Credit: Sofi Gratas/GPB News
No insurance? Here's how to access HIV testing, treatment and support services in Georgia
LISTEN: September 27 is National Gay Men’s HIV/AIDS Awareness Day. In the early 1980s, when the virus first emerged, there were few options for treating the infection and thousands died of its late-stage illness, AIDS. Now, doctors have treatments that can help those with HIV live healthy lives. GPB’s Ellen Eldridge reports.
Human immunodeficiency virus (HIV) is the virus that causes acquired immunodeficiency syndrome (AIDS). When a person becomes infected with HIV, the virus attacks and weakens the immune system, putting the person at risk of getting life-threatening infections and cancers.
But a diagnosis of HIV is not a death sentence.
"We have what we need today to end this epidemic," Dr. Laura Cheever said. "There are a lot of great prevention strategies, including PrEP, pre-exposure prophylaxis, which means someone at risk for HIV can take either one pill once a day or get an injection either once a month or once every two months to prevent getting HIV."
Cheever is a board-certified infectious disease doctor who runs the Ryan White HIV/AIDS program, which is a federal program that provides funding every year to help with HIV care, treatment and essential support services such as transportation, meal delivery, and housing assistance, for people who can't afford to get it on their own.
She said the RWHAP funds about $2.3 billion in grants to cities, counties, states, and local community-based organizations.
In states such as Georgia that don't have either expanded Medicaid or waivers for people with HIV, medication and primary services are paid through the Ryan White program.
Earlier this year, the Georgia House Public and Community Health Committee proposed a plan to expand Medicaid coverage to Georgians living with HIV, but the bill never made it to the floor.
Currently, people with AIDS are eligible for Medicaid in Georgia, but they’re not covered when they test positive for HIV.
Policy experts with the Georgia Budget and Policy Institute have said for years that expanding Medicaid would help preventative more emergency-room-level crises.
Georgia’s Medicaid program does not insure all poor adults. Partly as a result, the state had the nation’s third-worst rate of people without any health insurance, according to U.S. Census data from 2018.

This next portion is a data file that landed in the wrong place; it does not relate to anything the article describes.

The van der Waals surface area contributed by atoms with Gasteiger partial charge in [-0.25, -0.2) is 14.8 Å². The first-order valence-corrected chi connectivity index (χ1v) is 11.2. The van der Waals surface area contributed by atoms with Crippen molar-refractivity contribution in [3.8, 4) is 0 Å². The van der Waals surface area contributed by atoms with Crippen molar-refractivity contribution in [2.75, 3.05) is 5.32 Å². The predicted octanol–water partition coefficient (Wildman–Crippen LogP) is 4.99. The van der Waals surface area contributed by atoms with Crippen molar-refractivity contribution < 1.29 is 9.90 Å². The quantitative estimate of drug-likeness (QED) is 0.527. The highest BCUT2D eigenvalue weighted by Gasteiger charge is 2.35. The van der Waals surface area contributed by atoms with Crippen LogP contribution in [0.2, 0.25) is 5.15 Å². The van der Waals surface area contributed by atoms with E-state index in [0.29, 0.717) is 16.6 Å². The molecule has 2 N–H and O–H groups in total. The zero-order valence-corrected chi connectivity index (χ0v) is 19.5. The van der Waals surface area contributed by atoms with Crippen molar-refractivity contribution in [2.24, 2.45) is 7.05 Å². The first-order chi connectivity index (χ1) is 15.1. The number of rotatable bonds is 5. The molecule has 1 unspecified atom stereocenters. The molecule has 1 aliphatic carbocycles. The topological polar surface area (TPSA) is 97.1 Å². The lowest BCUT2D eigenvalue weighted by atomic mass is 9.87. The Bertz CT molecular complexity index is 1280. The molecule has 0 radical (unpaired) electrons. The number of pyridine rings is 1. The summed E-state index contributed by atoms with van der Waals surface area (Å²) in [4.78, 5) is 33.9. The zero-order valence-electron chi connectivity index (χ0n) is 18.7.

Rep. Sharon Cooper, who chairs the Georgia House's Public and Community Health Committee, said it would be better to extend Medicaid to those who are HIV-positive.
“They can live a normal life where they do not transmit the disease,” Cooper said. “However, if they do not get the medicines they need or if they have other illnesses that can debilitate them … things get worse. They get full-blown AIDS.”
Cooper estimates that it costs the state about $10,000 a year to treat people with HIV.
“If they go to a full-blown case of AIDS, it's about $30,000 a year,” Cooper said. “So, it's a definite savings to the state to take care of these people.
That $30,000 figure doesn’t include the cost of hospitalization, which can cost taxpayers hundreds of thousands of dollars, she said.
Though many people have likely heard about HIV and AIDS, 1 in 8 people in this country who have HIV don't know they have it, Cheever said, which is why getting tested is crucial — especially for gay and bisexual men.
This group accounted for 67% of new HIV diagnoses in the United States and dependent areas in 2021, according to the Centers for Disease Control and Prevention.
"Most people diagnosed with HIV can start one pill once a day to really help them live a near normal lifespan with HIV and not transmit HIV sexually to other people," Cheever said.
National Gay Men’s HIV/AIDS Awareness Day was first recognized in 2008 by the National Association of People with AIDS to raise awareness of the disproportionate impact of the HIV epidemic on gay and bisexual men in the United States.
The observance offers an opportunity to fight stigma and encourage HIV testing, prevention, and treatment among gay and bisexual men. This population faces multiple challenges — such as racism, discrimination, homophobia, and stigma — that may increase the risk for HIV.
Disparities persist among Black and African American and Hispanic or Latino gay and bisexual men, who receive more new HIV diagnoses than those of other racial and ethnic groups. In addition, young men aged 13 to 24 with HIV are more likely to be unaware of their HIV status than men of different age groups.
In the Atlanta area, there's a robust system of HIV care treatment accessible via RyanWhite.HRSA.gov.
People can enter their ZIP code and find care and treatment services near where they live.